Canada Reads: Is anyone here actually watching?

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bagkitty bagkitty's picture

Unionist wrote:

Oh yeah, no one from Québec - amirite?

You might want to think so Unionist (and damn it is so hard to tell the Central Canadian Overlords apart), but it is just as likely I was thinking the glaring oversight involved of not seating Mike Duffy on the panel.


That line of criticism of the Orenda was unlikely to develop on Canada Reads- if for no other reason because of Waub Keniew's heavily in your face promotion of the book.


Canada Reads is set up to be FIERCLY competitive, and Waub himself is beyond competitive. Gian even let him get away with shouting down the proponent of Annabelle during her slotted point for defending it. [And Annabelle really should have been the last book going up against Orenda.] 

Waub was a pig, when it comes down to it.

That line of criticism of Orenda may not have occured to any of the panelists. But we would not know- because if it did, no non-aboriginal would go on air with it against Waub Keniew.


I did think of it, and never read any reviews. But I'm going to defend Orenda, including against that criticism.

Boyden's narritive is told as the journeys and musings of the main characters. There is VERY little actual dialogue. That comes in mostly as internal single character at a time accounts of what was said.

And there are a minimum number of other characters developed at all.

That is a deliberate device. I found the device took some getting used to [and it is there long before your attention is forced to the graphic violence and torture], even though the "voice" reminded me of living among First Nations people.

Boyden wanted to tell a story that gets as far as possible from 'otherizing' any of the main characters. And that includes the Jesuit Cristophe Crow. And I think it is pretty clear that his own 'larger agenda' is that as peoples we must truly know each other- warts and all. And that includes not treating Jesuits as cardboard cut-outs.

And Boyden also clearly wants First Nations people to face the savagery they visited upon each other, while the colonizing wolf walked in the door... to the point of working with the wolf. Despite many being very aware this is a wolf that looks like it is able to do us in.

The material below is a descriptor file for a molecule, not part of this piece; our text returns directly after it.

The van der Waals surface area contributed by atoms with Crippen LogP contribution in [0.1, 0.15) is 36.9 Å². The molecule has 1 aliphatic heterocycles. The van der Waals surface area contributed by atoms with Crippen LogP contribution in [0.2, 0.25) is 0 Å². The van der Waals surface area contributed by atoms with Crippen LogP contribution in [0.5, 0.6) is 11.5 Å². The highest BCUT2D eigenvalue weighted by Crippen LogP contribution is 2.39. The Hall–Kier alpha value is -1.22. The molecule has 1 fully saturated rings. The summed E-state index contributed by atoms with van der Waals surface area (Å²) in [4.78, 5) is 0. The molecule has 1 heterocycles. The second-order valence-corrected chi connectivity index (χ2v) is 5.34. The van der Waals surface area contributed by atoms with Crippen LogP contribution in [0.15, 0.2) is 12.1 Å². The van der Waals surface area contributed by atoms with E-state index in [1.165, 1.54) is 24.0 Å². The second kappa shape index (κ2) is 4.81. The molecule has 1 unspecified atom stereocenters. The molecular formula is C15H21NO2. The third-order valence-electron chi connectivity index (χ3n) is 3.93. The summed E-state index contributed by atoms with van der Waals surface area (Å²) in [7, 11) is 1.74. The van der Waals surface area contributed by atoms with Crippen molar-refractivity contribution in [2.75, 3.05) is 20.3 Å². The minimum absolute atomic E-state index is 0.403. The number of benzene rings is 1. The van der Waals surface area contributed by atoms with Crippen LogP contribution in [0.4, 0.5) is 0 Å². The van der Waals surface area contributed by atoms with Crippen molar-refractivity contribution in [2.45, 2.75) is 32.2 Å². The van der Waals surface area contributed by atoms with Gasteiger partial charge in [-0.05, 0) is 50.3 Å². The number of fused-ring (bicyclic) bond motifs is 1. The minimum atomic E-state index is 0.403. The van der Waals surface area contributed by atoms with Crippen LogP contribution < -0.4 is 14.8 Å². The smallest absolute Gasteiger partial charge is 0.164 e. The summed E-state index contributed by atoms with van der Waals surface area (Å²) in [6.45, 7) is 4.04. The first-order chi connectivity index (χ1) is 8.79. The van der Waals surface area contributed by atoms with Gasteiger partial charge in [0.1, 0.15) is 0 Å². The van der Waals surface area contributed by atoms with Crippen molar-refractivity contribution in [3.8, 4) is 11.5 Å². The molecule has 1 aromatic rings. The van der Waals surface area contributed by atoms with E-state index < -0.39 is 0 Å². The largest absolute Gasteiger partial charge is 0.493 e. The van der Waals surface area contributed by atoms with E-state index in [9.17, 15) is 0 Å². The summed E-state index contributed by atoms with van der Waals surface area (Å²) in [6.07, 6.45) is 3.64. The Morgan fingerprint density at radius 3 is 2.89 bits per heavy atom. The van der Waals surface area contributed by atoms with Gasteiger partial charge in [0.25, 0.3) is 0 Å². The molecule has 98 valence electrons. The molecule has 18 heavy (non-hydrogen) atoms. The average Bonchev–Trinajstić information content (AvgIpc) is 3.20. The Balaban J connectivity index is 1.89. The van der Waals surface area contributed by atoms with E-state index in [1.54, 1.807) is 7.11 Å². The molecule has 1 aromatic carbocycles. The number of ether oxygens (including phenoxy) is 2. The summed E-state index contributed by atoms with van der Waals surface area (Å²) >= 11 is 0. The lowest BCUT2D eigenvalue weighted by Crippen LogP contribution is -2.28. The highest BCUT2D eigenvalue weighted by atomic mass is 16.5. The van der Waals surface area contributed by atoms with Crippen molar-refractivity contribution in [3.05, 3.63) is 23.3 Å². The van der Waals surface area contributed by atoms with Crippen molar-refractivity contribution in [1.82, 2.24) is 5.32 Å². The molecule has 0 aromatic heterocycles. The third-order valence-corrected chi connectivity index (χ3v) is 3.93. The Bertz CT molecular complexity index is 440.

In my personal opinion that's not some version of blaming the victim. It isnt for me to say. But I know that Waub Keniew is not going to be alone at all among First Nations community members and intellectuals who feel this needs to be done.

I really do not think the Iroquois are de-humanized, or treated as the archetype of the savagery.

This is an epic story told in very close and very localized detail. The Iroquois are just not part of that little close up world being narrated. And I think Boyden actually goes to lengths to make sure that the similarity of the Huron and Iroquois is portrayed, especially when it comes to making war. Without being didactic, the main character Bird is constantly expressing that,... at the same time he is stoking his relentless reaching for revenge. Bird is portrayed as wise, very tolerant and compassionate, at the same time as he is blinded by the path of revenge.

And I think that is just balderdash that Cristophe Crow is in practice the main character.


It is obviously a book that is going to excite polarized opinions. 


Especially as many called it torture porn

infracaninophile infracaninophile's picture

Allow me to be *really positive* about "Canada Reads." 


It s**ks.


There are better programs promoting Canadian writing -- "The Next Chapter" on radio is one. Eleanor Wachtel's  (sp.?) program, can't remember the exact title, was also excellent. One adapted to TV, including both discussions with authors and including panelists who are readers but not competitors would be a significant improvement, as would (in some cases) contributors who could provide historical or other background to the work.

Kaitlin McNabb Kaitlin McNabb's picture

sherpa-finn wrote:

Read Christina's piece on The Orenda - good stuff. So can we add this book to the BBC calendar and use her piece as the diving off spot for the conversation to follow? 

And yes, King's piece from The Muskrat is pretty damning. Was this rather substantive line of criticism not addressed on Canada Reads? (The article itself dates from Sept 13.)


danthony danthony's picture

The Next Chapter is definitely more insightful than Canada Reads, but the two shows really aren't comparable.  CR is closer to advertising than book talk and The Next Chapter is more concerned with the personalities of authors than anything else.   Both are pretty dreadful.  Why doesn't the CBC have a program dedicated to presenting writing on air (poems, short stories, etc.)?


Cameron Bailey did a good job - he makes you want to read it!  Smile 

Kim Thuy's Vietnamese Canadian novel Ru wins Canada Reads

by Craig Takeuchi

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As always, I avoided Canada Reads like the plague. It trivializes books with its Survivor format.